Summary: For sites and individuals interested in exploring why teachers become leaders in their schools and communities and how they move into positions of leadership, this paper and accompanying slides provide a rich and in-depth look at stories from a research study of NWP teacher-leaders recognized as effective models of teacher leadership. Exemplary in its research methodology and rich in detail and examples of collaboration, coaching, reflective practice and professional growth within school reform contexts, these resources could be useful in study groups and a variety of other contexts where teachers seek to learn about teacher leadership and NWP social practices in action.
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A Work in Progress: The Benefits of Early Recruitment for the Summer Institute

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Author: Anne-Marie Hall, Roger Shanley, and Flory Simon

Summary:  Of particular interest to teacher leaders planning their site’s invitational institute, this monograph from the Southern Arizona Writing Project describes how site leaders’ addressed the challenges of recruitment by revising their year-round calendar to more seamlessly integrate pre and post-institute experiences with other site programming. By starting recruitment efforts for the next summer immediately following the current summer’s institute and building in stronger mentoring and pre-institute events focused on the development of teacher demonstrations, site leaders found that institute participants were better acclimated and prepared. An additional benefit they found was that this new sequence increased the diversity of participating teachers.

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Building the Capacity of Writing Project Site Leadership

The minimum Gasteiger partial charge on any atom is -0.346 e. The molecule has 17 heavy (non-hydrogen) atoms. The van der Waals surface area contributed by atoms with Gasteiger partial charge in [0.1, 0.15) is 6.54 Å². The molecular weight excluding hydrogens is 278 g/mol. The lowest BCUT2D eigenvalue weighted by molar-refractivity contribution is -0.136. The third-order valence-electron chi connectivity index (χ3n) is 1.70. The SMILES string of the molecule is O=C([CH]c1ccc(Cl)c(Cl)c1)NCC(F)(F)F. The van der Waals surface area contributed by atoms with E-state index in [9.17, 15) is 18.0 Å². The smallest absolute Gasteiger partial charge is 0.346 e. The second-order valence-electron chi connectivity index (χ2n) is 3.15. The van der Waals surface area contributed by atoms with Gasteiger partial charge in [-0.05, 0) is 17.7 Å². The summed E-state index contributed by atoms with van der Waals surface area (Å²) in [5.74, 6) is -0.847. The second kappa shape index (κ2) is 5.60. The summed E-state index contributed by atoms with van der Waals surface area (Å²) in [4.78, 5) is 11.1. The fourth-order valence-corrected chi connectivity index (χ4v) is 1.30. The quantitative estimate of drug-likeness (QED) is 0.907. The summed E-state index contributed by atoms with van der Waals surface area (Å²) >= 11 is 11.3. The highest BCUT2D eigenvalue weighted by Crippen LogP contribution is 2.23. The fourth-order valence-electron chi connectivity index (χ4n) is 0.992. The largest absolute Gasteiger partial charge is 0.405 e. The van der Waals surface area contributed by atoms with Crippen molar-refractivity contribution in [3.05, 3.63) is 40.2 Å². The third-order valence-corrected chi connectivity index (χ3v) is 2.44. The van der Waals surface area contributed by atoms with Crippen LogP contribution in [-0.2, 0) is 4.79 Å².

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Author: Karen Smith, Lucy Ware, Lynn Jacobs, Paul Epstein

Summary: These stories of teacher leadership from the National Writing Project’s Vignette Study provide examples of structures and processes that sites can examine as they seek to expand leadership and create their own opportunities for teachers to lead. As Lucy Ware writes in the introduction to this collection, “We hope that leaders of local NWP sites will discover that challenges they face are not unique and will see adaptable strategies to apply in their own specific settings. By sharing these stories, we also hope that individual teacher-consultants will recognize the importance of their leadership to their local sites and will see ways that the NWP network might support their ongoing professional development.
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Engaging Stakeholders: A Site’s Year in Review

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Summary: How can a site communicate information to stakeholders more effectively and ensure continued support? This example of a site impact report by the Oklahoma Writing Project shows one way. Data from the NWP Site Profile System and other information sources were compiled to showcase the impact of site programs. This newsletter/report was then distributed to university partners and the local educational community. Site leaders can use this model to consider how to make the case for their own site.
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Launching a Comprehensive Fundraising Plan for Your Writing Project Site

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Summary: The new reality for site sustainability is the need for fundraising. This overview of the Hudson Valley Writing Project’s strategy focuses on the need for ongoing discussion, cultivating university relationships, documenting programs, and identifying tools and actions. This document is written in a short, easy-to-use list form, and would be a great starting point for other sites to consider their own fundraising strategies. Site leaders might use it at a leadership retreat to spur discussions not only about funding, but also about marketing and visibility—how to make sure the university and the larger educational community know about the site, its programs, and its impact.